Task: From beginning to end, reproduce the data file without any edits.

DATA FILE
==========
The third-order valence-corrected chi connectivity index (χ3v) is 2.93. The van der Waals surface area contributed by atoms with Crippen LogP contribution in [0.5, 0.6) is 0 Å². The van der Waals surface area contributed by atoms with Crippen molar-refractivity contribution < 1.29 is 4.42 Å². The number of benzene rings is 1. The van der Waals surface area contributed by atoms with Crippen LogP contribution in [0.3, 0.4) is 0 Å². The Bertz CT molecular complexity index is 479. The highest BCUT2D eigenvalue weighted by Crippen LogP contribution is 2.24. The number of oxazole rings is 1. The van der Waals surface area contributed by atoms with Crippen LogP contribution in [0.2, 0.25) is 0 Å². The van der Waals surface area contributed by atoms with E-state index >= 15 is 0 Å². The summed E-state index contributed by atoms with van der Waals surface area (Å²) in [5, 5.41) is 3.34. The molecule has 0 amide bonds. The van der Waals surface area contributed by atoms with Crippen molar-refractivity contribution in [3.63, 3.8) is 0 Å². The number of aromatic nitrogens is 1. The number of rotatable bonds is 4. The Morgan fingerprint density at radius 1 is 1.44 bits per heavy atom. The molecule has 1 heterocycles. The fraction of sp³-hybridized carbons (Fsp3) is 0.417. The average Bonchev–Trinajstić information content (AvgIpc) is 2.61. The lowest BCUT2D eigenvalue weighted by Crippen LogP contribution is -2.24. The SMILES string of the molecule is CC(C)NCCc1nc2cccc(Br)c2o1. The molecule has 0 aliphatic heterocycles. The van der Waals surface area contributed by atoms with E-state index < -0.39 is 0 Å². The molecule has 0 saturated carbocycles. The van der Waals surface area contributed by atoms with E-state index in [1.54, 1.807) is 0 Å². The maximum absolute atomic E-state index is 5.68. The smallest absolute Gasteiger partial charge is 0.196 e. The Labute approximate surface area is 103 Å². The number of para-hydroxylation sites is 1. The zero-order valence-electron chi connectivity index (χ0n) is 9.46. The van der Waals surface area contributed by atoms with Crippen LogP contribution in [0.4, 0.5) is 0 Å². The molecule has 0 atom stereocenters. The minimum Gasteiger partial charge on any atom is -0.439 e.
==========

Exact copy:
The third-order valence-corrected chi connectivity index (χ3v) is 2.93. The van der Waals surface area contributed by atoms with Crippen LogP contribution in [0.5, 0.6) is 0 Å². The van der Waals surface area contributed by atoms with Crippen molar-refractivity contribution < 1.29 is 4.42 Å². The number of benzene rings is 1. The van der Waals surface area contributed by atoms with Crippen LogP contribution in [0.3, 0.4) is 0 Å². The Bertz CT molecular complexity index is 479. The highest BCUT2D eigenvalue weighted by Crippen LogP contribution is 2.24. The number of oxazole rings is 1. The van der Waals surface area contributed by atoms with Crippen LogP contribution in [0.2, 0.25) is 0 Å². The van der Waals surface area contributed by atoms with E-state index >= 15 is 0 Å². The summed E-state index contributed by atoms with van der Waals surface area (Å²) in [5, 5.41) is 3.34. The molecule has 0 amide bonds. The van der Waals surface area contributed by atoms with Crippen molar-refractivity contribution in [3.63, 3.8) is 0 Å². The number of aromatic nitrogens is 1. The number of rotatable bonds is 4. The Morgan fingerprint density at radius 1 is 1.44 bits per heavy atom. The molecule has 1 heterocycles. The fraction of sp³-hybridized carbons (Fsp3) is 0.417. The average Bonchev–Trinajstić information content (AvgIpc) is 2.61. The lowest BCUT2D eigenvalue weighted by Crippen LogP contribution is -2.24. The SMILES string of the molecule is CC(C)NCCc1nc2cccc(Br)c2o1. The molecule has 0 aliphatic heterocycles. The van der Waals surface area contributed by atoms with E-state index < -0.39 is 0 Å². The molecule has 0 saturated carbocycles. The van der Waals surface area contributed by atoms with E-state index in [1.54, 1.807) is 0 Å². The maximum absolute atomic E-state index is 5.68. The smallest absolute Gasteiger partial charge is 0.196 e. The Labute approximate surface area is 103 Å². The number of para-hydroxylation sites is 1. The zero-order valence-electron chi connectivity index (χ0n) is 9.46. The van der Waals surface area contributed by atoms with Crippen LogP contribution in [0.4, 0.5) is 0 Å². The molecule has 0 atom stereocenters. The minimum Gasteiger partial charge on any atom is -0.439 e.